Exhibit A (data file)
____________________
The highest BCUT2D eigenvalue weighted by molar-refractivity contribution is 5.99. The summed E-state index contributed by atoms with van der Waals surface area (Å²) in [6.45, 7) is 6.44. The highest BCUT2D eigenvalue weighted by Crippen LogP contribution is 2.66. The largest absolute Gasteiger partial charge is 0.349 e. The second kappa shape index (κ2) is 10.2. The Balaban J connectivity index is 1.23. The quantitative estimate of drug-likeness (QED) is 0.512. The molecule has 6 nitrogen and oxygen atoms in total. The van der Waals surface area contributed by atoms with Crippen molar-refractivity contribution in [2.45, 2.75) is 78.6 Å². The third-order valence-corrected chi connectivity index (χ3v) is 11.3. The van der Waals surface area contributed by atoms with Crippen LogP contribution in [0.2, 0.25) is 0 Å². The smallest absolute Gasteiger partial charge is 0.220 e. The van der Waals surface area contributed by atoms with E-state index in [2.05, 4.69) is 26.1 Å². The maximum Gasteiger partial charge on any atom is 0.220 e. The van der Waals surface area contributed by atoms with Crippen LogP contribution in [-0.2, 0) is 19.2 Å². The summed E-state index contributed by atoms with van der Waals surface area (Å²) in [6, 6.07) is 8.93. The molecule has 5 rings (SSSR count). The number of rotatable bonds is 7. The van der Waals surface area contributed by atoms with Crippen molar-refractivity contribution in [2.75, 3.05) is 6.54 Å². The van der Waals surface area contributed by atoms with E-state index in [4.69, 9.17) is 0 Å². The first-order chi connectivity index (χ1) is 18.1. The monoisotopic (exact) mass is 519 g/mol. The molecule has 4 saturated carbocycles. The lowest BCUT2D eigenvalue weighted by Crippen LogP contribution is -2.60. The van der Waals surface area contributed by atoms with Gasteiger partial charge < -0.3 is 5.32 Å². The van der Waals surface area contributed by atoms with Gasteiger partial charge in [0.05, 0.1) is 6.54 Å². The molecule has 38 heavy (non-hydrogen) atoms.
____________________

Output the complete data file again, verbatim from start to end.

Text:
The highest BCUT2D eigenvalue weighted by molar-refractivity contribution is 5.99. The summed E-state index contributed by atoms with van der Waals surface area (Å²) in [6.45, 7) is 6.44. The highest BCUT2D eigenvalue weighted by Crippen LogP contribution is 2.66. The largest absolute Gasteiger partial charge is 0.349 e. The second kappa shape index (κ2) is 10.2. The Balaban J connectivity index is 1.23. The quantitative estimate of drug-likeness (QED) is 0.512. The molecule has 6 nitrogen and oxygen atoms in total. The van der Waals surface area contributed by atoms with Crippen molar-refractivity contribution in [2.45, 2.75) is 78.6 Å². The third-order valence-corrected chi connectivity index (χ3v) is 11.3. The van der Waals surface area contributed by atoms with Crippen LogP contribution in [0.2, 0.25) is 0 Å². The smallest absolute Gasteiger partial charge is 0.220 e. The van der Waals surface area contributed by atoms with E-state index in [2.05, 4.69) is 26.1 Å². The maximum Gasteiger partial charge on any atom is 0.220 e. The van der Waals surface area contributed by atoms with Crippen LogP contribution in [-0.2, 0) is 19.2 Å². The summed E-state index contributed by atoms with van der Waals surface area (Å²) in [6, 6.07) is 8.93. The molecule has 5 rings (SSSR count). The number of rotatable bonds is 7. The van der Waals surface area contributed by atoms with Crippen molar-refractivity contribution in [2.75, 3.05) is 6.54 Å². The van der Waals surface area contributed by atoms with E-state index in [4.69, 9.17) is 0 Å². The first-order chi connectivity index (χ1) is 18.1. The monoisotopic (exact) mass is 519 g/mol. The molecule has 4 saturated carbocycles. The lowest BCUT2D eigenvalue weighted by Crippen LogP contribution is -2.60. The van der Waals surface area contributed by atoms with Gasteiger partial charge < -0.3 is 5.32 Å². The van der Waals surface area contributed by atoms with Gasteiger partial charge in [0.05, 0.1) is 6.54 Å². The molecule has 38 heavy (non-hydrogen) atoms.